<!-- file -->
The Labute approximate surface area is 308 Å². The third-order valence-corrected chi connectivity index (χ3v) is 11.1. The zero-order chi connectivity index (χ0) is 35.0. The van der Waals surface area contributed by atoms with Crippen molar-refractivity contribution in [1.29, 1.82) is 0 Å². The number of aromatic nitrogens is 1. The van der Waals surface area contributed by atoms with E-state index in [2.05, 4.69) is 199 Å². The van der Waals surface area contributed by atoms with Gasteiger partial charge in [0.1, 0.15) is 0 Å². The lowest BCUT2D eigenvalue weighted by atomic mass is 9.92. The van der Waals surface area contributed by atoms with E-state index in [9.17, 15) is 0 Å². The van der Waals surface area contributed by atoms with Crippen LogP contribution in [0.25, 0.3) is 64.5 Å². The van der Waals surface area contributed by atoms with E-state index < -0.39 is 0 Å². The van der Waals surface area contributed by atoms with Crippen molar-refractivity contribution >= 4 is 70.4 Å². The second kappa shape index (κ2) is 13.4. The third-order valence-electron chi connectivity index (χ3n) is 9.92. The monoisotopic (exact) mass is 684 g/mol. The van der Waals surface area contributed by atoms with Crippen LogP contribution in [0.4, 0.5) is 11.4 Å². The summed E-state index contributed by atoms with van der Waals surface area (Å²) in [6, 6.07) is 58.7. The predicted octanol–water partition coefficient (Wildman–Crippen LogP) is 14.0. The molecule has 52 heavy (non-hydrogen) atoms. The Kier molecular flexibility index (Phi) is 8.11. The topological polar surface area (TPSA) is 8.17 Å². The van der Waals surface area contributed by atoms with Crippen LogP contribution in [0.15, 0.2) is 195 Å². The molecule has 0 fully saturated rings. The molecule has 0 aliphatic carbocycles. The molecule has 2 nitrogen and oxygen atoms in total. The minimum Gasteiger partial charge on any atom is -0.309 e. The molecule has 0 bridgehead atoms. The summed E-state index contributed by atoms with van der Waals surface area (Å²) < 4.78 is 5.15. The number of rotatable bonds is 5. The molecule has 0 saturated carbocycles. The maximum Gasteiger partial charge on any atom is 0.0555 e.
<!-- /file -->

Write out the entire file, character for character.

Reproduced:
The Labute approximate surface area is 308 Å². The third-order valence-corrected chi connectivity index (χ3v) is 11.1. The zero-order chi connectivity index (χ0) is 35.0. The van der Waals surface area contributed by atoms with Crippen molar-refractivity contribution in [1.29, 1.82) is 0 Å². The number of aromatic nitrogens is 1. The van der Waals surface area contributed by atoms with E-state index in [2.05, 4.69) is 199 Å². The van der Waals surface area contributed by atoms with Gasteiger partial charge in [0.1, 0.15) is 0 Å². The lowest BCUT2D eigenvalue weighted by atomic mass is 9.92. The van der Waals surface area contributed by atoms with E-state index in [9.17, 15) is 0 Å². The van der Waals surface area contributed by atoms with Crippen LogP contribution in [0.25, 0.3) is 64.5 Å². The van der Waals surface area contributed by atoms with E-state index < -0.39 is 0 Å². The van der Waals surface area contributed by atoms with Crippen molar-refractivity contribution >= 4 is 70.4 Å². The second kappa shape index (κ2) is 13.4. The third-order valence-electron chi connectivity index (χ3n) is 9.92. The monoisotopic (exact) mass is 684 g/mol. The van der Waals surface area contributed by atoms with Crippen LogP contribution in [0.4, 0.5) is 11.4 Å². The summed E-state index contributed by atoms with van der Waals surface area (Å²) in [6, 6.07) is 58.7. The predicted octanol–water partition coefficient (Wildman–Crippen LogP) is 14.0. The molecule has 52 heavy (non-hydrogen) atoms. The Kier molecular flexibility index (Phi) is 8.11. The topological polar surface area (TPSA) is 8.17 Å². The van der Waals surface area contributed by atoms with Crippen LogP contribution in [0.15, 0.2) is 195 Å². The molecule has 0 fully saturated rings. The molecule has 0 aliphatic carbocycles. The molecule has 2 nitrogen and oxygen atoms in total. The minimum Gasteiger partial charge on any atom is -0.309 e. The molecule has 0 bridgehead atoms. The summed E-state index contributed by atoms with van der Waals surface area (Å²) < 4.78 is 5.15. The number of rotatable bonds is 5. The molecule has 0 saturated carbocycles. The maximum Gasteiger partial charge on any atom is 0.0555 e.